Is it any of your employer’s business who you are friends with at work?

Employers are seeking clearer communication on close workplace friendships following presenter Phillip Schofield’s departure from ITV after lying about an 'unwise, but not illegal' affair with a younger colleague. Photograph: Jonathan Brady/PA Wire

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How would you classify your relationship with your colleague? ITV posed that question when updating its policy on workplace relationships last month. The broadcaster asked staff to declare not just romantic and family relationships but platonic ones too: flatmates, close relationships or friendships.

Some commentators were aghast, decrying it as a ban on work friends, conjuring a white-collar dystopia in which colleagues furtively slide messages on slips of paper under their desks.

A zero-friendship policy would be bad for business. More than half the workers polled by the US Society for Human Resource Management this year had a colleague they called a close friend. Work friends improve engagement and productivity. Since the pandemic, friendship, according to Gallup, has become increasingly important to workers. A best friend, the polling company says, increases “employees’ likelihood to recommend their workplace” as well as “their overall satisfaction with their workplace”.

Navigating the hybrid workplace is all the better with a friend, a more compelling incentive to lure commuters into the office than a free sandwich or a meeting – and someone to surreptitiously message while Zooming.

However, this is not a ban on friendship but an attempt to make ties between workers more transparent. ITV is looking into safeguarding procedures in the wake of presenter Phillip Schofield’s departure after lying about an “unwise, but not illegal” affair with a younger colleague.

Sarah Henchoz, an employment partner at law firm Allen & Overy, says policies on friendships are not widespread, though it is “pretty standard to require employees to disclose conflicts of interest they may have in relation to, for example, new hires”.

Procurement is another such area. Failing to declare such relationships can lead to distrust – the UK government has been tarnished by accusations of chumocracy in awarding contracts during the pandemic in an opaque tendering process.

Public sector organisations, including the NHS, universities and councils ask for disclosure of friendships within teams. Tees, Esk and Wear Valleys Foundation Trust’s policy says: “If you are closely related to another employee or have a close personal relationship with another employee who you directly/regularly work with, you must make sure your manager knows. If the person you are related to or that you have a close personal relationship with is your manager then you need to approach their manager.”

One challenge is the haziness around work friendships. The NHS trust says: “Employees are expected to exercise judgment in determining whether or not a friendship has developed to such an extent that it can be described as a close personal relationship.”

But where is the line? A drink outside of work? A holiday? A godparent to your work bestie’s child? What if you fall out with your friend: do you update management? You might see yourself as an acquaintance to a colleague whereas they see themselves as more.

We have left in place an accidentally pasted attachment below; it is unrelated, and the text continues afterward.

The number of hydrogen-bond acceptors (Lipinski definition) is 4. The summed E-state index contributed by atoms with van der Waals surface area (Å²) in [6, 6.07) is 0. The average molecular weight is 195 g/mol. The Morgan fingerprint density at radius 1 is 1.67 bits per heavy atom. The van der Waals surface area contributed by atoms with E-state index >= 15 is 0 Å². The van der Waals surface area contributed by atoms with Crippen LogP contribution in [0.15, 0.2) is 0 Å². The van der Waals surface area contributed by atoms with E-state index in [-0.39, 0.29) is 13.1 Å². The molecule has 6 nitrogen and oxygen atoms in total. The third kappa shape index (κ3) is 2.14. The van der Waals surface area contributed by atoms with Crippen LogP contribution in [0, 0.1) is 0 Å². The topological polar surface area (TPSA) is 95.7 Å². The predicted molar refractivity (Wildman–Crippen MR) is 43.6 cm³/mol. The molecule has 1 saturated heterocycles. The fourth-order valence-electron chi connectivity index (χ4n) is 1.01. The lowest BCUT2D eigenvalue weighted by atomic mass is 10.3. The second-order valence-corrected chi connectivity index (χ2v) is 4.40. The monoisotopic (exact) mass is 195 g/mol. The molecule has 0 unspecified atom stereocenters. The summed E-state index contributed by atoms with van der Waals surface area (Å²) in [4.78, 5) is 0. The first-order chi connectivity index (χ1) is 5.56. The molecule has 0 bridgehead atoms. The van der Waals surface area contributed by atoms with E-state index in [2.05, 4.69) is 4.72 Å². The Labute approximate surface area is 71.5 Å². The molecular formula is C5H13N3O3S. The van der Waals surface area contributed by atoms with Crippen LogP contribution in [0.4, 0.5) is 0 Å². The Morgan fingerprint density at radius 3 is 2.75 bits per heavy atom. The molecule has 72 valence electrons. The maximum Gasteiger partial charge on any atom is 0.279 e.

If anything social media has made the lines fuzzier. “We’ve got used to people having 600 friendships on Facebook,” says David D’Souza, membership director at the CIPD. “That’s different to having 600 people you can call in the night.”

Policies on workplace romances are clearer. Some employers ask staff to disclose them, others ban them between senior executives and subordinates. Meta has a code of conduct for dating, allowing co-workers to ask each other out but not a second time.

Pam Loch, founder of Loch Associates Group, an employment law firm and consultancy, says disclosure policies are designed to diminish favourable treatment “by changing line management or putting other steps in place to change or remove that level of influence”. It also potentially helps guard against retaliation should the couple split.

In recent years, non-disclosure has triggered the departure of business leaders, including Bernard Looney from oil company BP, Jeff Zucker from CNN, the news network, and Steve Easterbrook at McDonald’s fast food restaurants.

There is some overlap with friendship, particularly when it comes to preferential treatment, says Nancy Rothbard, professor of management at the Wharton School of the University of Pennsylvania, who has researched the dark side of workplace friends. While support from friends is important, she says, reciprocating it might prove “distracting”. It can be hard to give “tough feedback to a friend”. Friendship at work can also lead to perceptions of preferential treatment. “Work friendships can be seen as cliques,” leading to feelings of exclusion, which is demotivating.

“It is a problem but it won’t be solved with a list,” says D’Souza. Potentially, organisations end up with a volume of information that gives the illusion of control.

It often seems to me that the best test of friendship is when you leave. It’s easy enough to be matey when in need of an ally to let off steam. Much harder when you no longer bond over shared bureaucracy or the irritating habits and terrible decisions of a colleague. – Copyright The Financial Times Limited 2023


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